The school and the church can also serve as a positive social control institution. Students that respect their teachers and abide by school set standards are less likely to engage in delinquent behavior. Unfortunately there are students that disregard any authority that may come from teachers or other adult figures. This type of mind frame can lead to a lack of interest in the importance of education and more interest on delinquent or illegal acts. For example, a student that disregards authority may talk back or act out towards teachers or counselors. They may also begin to skip class or school all together. This abundance of free time can result in delinquent behavior such as the use of drugs and alcohol or engaging in sexual behavior with multiple partners. As well as the school, the church can provide a strong social control institution for individuals of all ages. Often individuals form a moral and ethical code that they live by while attending church. When exposed to delinquent behavior, one might turn to fellow church members for guidance or wisdom on how to avoid such behavior or influences all together. Often adults and children that have experienced a life changing event might turn to the church for support and guidance so they can become law abiding citizens.

So how does one learn to commit crimes? There are many ways that criminals can learn to commit crimes. One of the most influential ways that adolescents and adults can learn about crime and violence is through television and the media. A 1996 report found that violence was included in 85 percent of premium cable channel shows, 59 percent of basic cable channel shows, and 44 percent of broadcast television channel shows (Conklin, 2010). People today watch an average of eight hours of television per day (Conklin, 2010). Often busy families today rely on the television to entertain the children while parents complete household chores and prepare for busy days to come. This is unfortunate because the media is educating our children on important topics, such as violence, sex, drugs, alcohol, and so on, when it should be the parents or caregivers responsibility.

Another way that criminals can learn about crime is through the community. Individuals that live in a high crime community have a greater chance to engage in delinquent behavior. Some communities are famous for their gangs and their ability to recruit young teenagers into their gang. One example that is listed in out text is an instance that was reported in Los Angeles, where two adults were implicated in 175 bank robberies carried out by thirteen year old teenagers whom they had enlisted and coached (Conklin, 2010). The adults recruited these boys from gangs or from those who wanted to join gangs, provided them with automatic weapons and a stolen getaway car, and paid them with money or drugs, while the two adults kept their distance from the crime scene (Conklin, 2010). Unfortunately, this type of behavior is becoming more common among high-crime communities.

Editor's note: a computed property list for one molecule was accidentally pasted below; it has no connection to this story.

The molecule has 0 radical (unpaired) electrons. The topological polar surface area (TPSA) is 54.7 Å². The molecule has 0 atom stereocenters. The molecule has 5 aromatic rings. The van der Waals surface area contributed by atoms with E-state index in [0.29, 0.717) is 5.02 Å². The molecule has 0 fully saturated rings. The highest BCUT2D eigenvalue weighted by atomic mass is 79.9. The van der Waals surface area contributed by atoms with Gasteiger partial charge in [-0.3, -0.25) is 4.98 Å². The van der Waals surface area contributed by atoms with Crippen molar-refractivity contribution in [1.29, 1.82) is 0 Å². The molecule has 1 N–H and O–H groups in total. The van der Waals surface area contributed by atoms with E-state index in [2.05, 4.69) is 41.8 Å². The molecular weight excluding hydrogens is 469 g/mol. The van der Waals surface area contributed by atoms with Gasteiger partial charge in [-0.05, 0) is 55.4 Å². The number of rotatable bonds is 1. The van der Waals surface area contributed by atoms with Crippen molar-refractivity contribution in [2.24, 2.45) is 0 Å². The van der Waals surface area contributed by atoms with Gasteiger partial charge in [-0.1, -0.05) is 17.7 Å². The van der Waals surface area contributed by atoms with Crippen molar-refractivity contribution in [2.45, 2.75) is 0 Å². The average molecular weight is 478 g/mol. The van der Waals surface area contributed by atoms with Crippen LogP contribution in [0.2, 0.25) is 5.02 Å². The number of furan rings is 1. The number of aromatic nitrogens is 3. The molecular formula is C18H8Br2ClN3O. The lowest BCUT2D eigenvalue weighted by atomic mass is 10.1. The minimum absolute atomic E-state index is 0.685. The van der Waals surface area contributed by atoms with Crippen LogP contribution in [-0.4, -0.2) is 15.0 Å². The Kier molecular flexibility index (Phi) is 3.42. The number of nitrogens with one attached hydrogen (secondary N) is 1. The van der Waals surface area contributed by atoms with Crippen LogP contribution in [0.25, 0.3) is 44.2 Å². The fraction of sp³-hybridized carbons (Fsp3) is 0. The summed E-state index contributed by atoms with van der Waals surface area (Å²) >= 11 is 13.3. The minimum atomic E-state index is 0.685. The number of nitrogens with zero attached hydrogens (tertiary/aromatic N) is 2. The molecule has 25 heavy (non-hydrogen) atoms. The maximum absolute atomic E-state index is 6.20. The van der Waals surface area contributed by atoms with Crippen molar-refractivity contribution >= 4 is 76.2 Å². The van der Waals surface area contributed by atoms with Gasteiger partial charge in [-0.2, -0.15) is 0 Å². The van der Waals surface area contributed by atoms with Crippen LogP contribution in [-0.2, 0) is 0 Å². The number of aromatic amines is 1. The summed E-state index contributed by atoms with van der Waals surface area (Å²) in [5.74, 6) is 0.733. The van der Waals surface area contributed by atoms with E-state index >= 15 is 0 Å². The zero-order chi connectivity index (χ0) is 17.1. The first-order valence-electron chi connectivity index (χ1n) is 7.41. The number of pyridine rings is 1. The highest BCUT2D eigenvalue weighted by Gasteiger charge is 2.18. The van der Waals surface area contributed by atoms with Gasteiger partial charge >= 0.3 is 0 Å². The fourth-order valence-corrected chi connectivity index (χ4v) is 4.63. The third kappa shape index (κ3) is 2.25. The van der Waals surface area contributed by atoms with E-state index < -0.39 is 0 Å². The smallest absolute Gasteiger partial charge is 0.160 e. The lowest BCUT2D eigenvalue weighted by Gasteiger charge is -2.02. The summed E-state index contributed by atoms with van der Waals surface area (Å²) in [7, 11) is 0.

Finally, people who have been involved in a war or are currently in the military are heavily exposed to the act of crime. Veterans and military individuals sign on to a career that focuses on crime and violence. Often these individuals go through an intense training program that prepares them for war which consists of a level of violence that most American citizens are unfamiliar with. Unfortunately, these individuals can be exposed to an abundance of crime and violence that may possibly result in criminal behavior. Half of the 15 percent of the veterans who still had full-blown post-traumatic stress disorder (PTSD) more than a decade after the war had been arrested or incarcerated at least once, and one in nine had been convicted of a felony (Conklin, 2010).

With the rising crime rate within our country, it is important that our country have a strong criminal justice system. The criminal justice system consists of a multitude of organizations that help regulate and enforce laws as well as imposing a suitable punishment for the criminal act. The three components of the criminal justice system include the police, the courts, and the prisons. The role of the police is to maintain order in public places, resolve interpersonal disputes, and provide social services. For example, police officers help keep our streets clear of drugs and prostitution, as well as protecting citizens against hate crimes and sex crimes. Some might have a negative perception of the police and the possible corruption among police officers, but it is important for the well-being of our society to have police officers patrol and keep crime rates down.